Sunday, October 16, 2005

Whoever believed that the wounds of the disengagement had started to heal was probably wrong. Such a process - if it actually takes place - will take years, not weeks. This weekend we were reminded once again of, on the one hand, the hatred felt by many settlers towards those whom they consider responsible for the evacuation of the Gaza settlements, and - on the other hand - the indifference that many Israelis show towards the hardships of the settlers. This morning I read an interesting article by Zvi Bar'el of Ha'Aretz. He tells us about the Yesha Council, and about the relationship between settlers and the State, post-disengagement. As Bar'el points out, the last letter of the acronym Yesha ( Yehudah, Shomron, 'Aza, i.e. Judea, Samaria, Gaza ) has lost its relevancy, since there are no Jewish settlements in the Gaza Strip anymore. His conclusion makes sense: "It seems that the Yesha settlers realize that from now on they will need to struggle to join the State of Israel and not vice versa. It is a political battle - for example, over the path of the wall or the demarcation of borders. It is a battle in which, for the first time, the citizens of Israel will have a decisive vote, or at least an equal one, to that of the settlers." One reader commented that he hopes Yesh ( "There is" ) will become "Eyn" ( "There is not" ) soon, as there is no future in the territories. In many ways I would agree with that. Still, that did not change the fact that I had to swallow hard when I heard about the shooting near Gush Etzion in which three young Israelis were murdered this afternoon. I heard the news when I waited for our daughter to finish her swimming lesson ( she is six years old and already does some nice freestyle swimming, maybe at the 2016 Olympics both Israel and Holland will be able to celebrate the achievements of De Bruin/Bar-On ( no, not Inge ) :-) ). Later we went to buy two school sweaters for her, and I forgot about the news and heard nobody else talking about the terror attack. When I watched the evening news, my attention was mainly caught by the cloudburst outside, and by the news item on the attack against Major General El'azar Stern and his family last Friday. The same news item told us about soldiers serving in Hebron who recently ( one of them even on Yom Kippur ) were verbally attacked by settlers near or in the Tomb of the Patriarchs and told that they could not pray there. Also I heard that soldiers who hitchhike in the territories often are asked by settlers about their role in the disengagement before being given or refused a ride. As for the attack near Gush Etzion, at least the right wing politicians and Yesha representatives whom we had not heard from and about for more than a month got a chance to tell us how right they have always been and to imply once again how evil and destructive Ariel Sharon and his policies are. One wonders whether we ever will be one people again. Maybe we stopped being such a people a long time ago, or maybe such a people never existed. Or maybe I am just getting depressed because of the weather. No, I don't think so, although I am not a great fan of rain in Israel. I always said - only half-jokingly - that I would want a job that allows me to spend ( hot and dry ) summers in Israel and ( cold, white and stormy ) winters in Europe. Whereas houses in Europe are not built for hot summers, here the houses are never as comfortable as those in Europe when it is cold and wet outside. PS:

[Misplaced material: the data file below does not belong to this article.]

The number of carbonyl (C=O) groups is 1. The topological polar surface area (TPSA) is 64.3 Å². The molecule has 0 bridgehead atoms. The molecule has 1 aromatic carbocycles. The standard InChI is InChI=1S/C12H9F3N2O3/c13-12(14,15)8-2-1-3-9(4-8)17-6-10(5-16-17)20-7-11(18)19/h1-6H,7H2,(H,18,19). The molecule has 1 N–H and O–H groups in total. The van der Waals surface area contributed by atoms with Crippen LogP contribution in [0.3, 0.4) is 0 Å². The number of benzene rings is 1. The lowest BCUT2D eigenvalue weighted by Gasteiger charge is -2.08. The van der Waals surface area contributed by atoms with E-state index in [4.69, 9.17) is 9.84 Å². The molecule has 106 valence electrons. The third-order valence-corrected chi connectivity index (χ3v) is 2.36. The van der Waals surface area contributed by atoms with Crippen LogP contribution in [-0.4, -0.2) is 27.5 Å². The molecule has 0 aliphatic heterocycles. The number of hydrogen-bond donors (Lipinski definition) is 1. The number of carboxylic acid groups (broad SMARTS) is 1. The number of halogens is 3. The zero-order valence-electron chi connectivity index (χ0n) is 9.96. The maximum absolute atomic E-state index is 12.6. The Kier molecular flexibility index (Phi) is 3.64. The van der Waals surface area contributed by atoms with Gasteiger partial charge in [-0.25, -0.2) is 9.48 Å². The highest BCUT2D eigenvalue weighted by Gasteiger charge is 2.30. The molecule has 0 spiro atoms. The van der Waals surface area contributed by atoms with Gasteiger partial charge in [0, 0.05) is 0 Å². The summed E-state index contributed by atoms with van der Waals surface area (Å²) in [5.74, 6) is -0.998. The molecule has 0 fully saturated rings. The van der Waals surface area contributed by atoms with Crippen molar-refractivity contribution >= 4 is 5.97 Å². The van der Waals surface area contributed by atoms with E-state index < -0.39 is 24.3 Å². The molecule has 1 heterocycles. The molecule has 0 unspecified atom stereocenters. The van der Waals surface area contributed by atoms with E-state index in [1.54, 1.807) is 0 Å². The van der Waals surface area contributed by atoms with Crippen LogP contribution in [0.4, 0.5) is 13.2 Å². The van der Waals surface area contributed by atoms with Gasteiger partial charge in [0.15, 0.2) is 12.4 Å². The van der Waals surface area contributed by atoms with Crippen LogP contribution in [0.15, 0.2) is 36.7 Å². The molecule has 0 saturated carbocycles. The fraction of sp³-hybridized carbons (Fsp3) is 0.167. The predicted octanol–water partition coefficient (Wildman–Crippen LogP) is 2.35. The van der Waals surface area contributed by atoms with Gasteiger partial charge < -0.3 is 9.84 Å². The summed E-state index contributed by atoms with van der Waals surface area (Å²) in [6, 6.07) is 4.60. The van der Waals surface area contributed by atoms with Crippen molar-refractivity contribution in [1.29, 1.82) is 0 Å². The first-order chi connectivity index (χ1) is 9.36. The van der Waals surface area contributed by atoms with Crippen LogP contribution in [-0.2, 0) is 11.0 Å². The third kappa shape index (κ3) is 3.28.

Gideon Levy wrote an article that describes a phenomenon that came to my attention almost each time that I watched television recently: more and more criminals who are shown in news broadcasts appear to (have) be(come) religious, i.e. they wear a kippa. As is often his custom, Levy exaggerates and deals freely in stereotypes ( "the least ethical community in Israeli society, the settlers", "the true guardians of the stamp of morality, the human rights activists" ), but that does not mean that the phenomenon is not noticeable.

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